To my surprise, I arrived home with six kilos of grout at about 9.30, had some food and then proceeded to finish the grouting. I applied just under 3kg of the stuff, which gives me a bag to return and a sense of having achieved something. It really makes the kitchen look a whole lot better. I'm pleased with it.
I can't really stop. With gigs, DIY and other stuff, I don't really get the chance to slow down. Sadly, I can't stop myself eating shit too, so the weight feels to be creeping back on. This is not good. I can't do everything at once. I need to get a grip, though.
Next week, perhaps.
Cantering To Canterbury
More work on the coding today. Not quite as much work on it as I'd have liked, as various meetings got in the way. However, I ripped through many albums through my headphones, taking a very quick lunch at my desk and generally celebrating my new found life as a computer programmer. Why it's almost as if I should have taken a job in computer programming if I enjoy it so much. Oh yes. I did.
The tail end of the day involved a planning meeting which came to a close just in time for me to hot foot it toward the evening's activities. We had a gig in Canterbury. By "we", I mean myself and a comedy friend. We had been told that we would be closing a night of comedy, then we were told that we'd be opening it, so could we be there early. 7.30? No. No way. I had to pick my friend up from Woking station at 6.30 and there was no way that the laws of physics, and, more importantly, the national speed limits, would permit us to get from there to the gig in one hour. I reckoned about an hour and a half, plus time for traffic. This is exactly the time we made.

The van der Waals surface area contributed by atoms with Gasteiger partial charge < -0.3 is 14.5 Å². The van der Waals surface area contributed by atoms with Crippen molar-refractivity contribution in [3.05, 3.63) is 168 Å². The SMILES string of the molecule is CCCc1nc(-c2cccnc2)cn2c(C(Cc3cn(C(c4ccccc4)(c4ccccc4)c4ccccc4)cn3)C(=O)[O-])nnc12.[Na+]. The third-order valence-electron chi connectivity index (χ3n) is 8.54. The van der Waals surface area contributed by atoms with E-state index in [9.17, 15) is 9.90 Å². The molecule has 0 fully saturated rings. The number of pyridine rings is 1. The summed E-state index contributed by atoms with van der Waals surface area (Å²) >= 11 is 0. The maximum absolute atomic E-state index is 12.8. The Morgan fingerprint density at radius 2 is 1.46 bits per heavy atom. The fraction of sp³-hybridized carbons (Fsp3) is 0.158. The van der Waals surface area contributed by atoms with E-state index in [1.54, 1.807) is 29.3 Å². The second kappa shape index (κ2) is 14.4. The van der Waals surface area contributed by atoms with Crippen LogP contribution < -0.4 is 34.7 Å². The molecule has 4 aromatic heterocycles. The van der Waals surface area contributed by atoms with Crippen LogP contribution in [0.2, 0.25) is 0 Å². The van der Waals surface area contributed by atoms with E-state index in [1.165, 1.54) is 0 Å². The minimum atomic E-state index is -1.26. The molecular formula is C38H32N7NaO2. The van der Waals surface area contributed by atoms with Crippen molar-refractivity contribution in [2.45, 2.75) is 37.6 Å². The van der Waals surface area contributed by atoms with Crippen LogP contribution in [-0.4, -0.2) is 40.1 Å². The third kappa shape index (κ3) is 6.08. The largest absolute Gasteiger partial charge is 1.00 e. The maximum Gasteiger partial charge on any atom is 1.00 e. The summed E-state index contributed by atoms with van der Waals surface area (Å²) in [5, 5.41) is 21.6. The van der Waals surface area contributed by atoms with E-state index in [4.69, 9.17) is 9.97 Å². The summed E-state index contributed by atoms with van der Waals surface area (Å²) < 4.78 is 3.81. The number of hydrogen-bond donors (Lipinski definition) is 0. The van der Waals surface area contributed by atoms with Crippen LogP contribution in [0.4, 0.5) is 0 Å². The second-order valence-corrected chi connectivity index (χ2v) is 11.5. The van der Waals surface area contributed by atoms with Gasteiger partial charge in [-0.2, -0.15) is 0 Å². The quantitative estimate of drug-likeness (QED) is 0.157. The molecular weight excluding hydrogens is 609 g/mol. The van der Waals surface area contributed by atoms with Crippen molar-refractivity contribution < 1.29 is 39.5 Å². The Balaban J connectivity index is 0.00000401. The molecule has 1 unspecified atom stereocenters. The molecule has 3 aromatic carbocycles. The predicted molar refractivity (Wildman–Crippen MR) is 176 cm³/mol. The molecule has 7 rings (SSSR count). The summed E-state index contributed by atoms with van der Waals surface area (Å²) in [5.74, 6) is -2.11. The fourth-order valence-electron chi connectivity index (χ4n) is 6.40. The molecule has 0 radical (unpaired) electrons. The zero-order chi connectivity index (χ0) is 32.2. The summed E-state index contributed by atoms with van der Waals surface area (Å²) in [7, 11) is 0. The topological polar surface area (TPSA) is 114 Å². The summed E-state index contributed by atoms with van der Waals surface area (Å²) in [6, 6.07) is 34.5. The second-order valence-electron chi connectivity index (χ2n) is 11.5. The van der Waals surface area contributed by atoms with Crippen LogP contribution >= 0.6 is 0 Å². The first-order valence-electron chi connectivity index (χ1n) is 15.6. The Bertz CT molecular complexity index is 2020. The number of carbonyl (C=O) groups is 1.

We arrived, a little flustered, to find out that we were back on at the end. Sigh. Still, plenty of time to relax and enjoy the improv show at the start of the night. Isn't it hard to follow an improv show with three scripted stand-up comedians? Yes, it is, thank you for asking. It's especially hard when it's a student audience who aren't quite sure what to find funny, and who are tired. Excuses over with, the gig was interesting. I did my half hour out of sheer tenacity, rather than because I was having so much fun. I could have done a cheeky ten, but I'm just doing what I do for my own purposes, now, so who knows.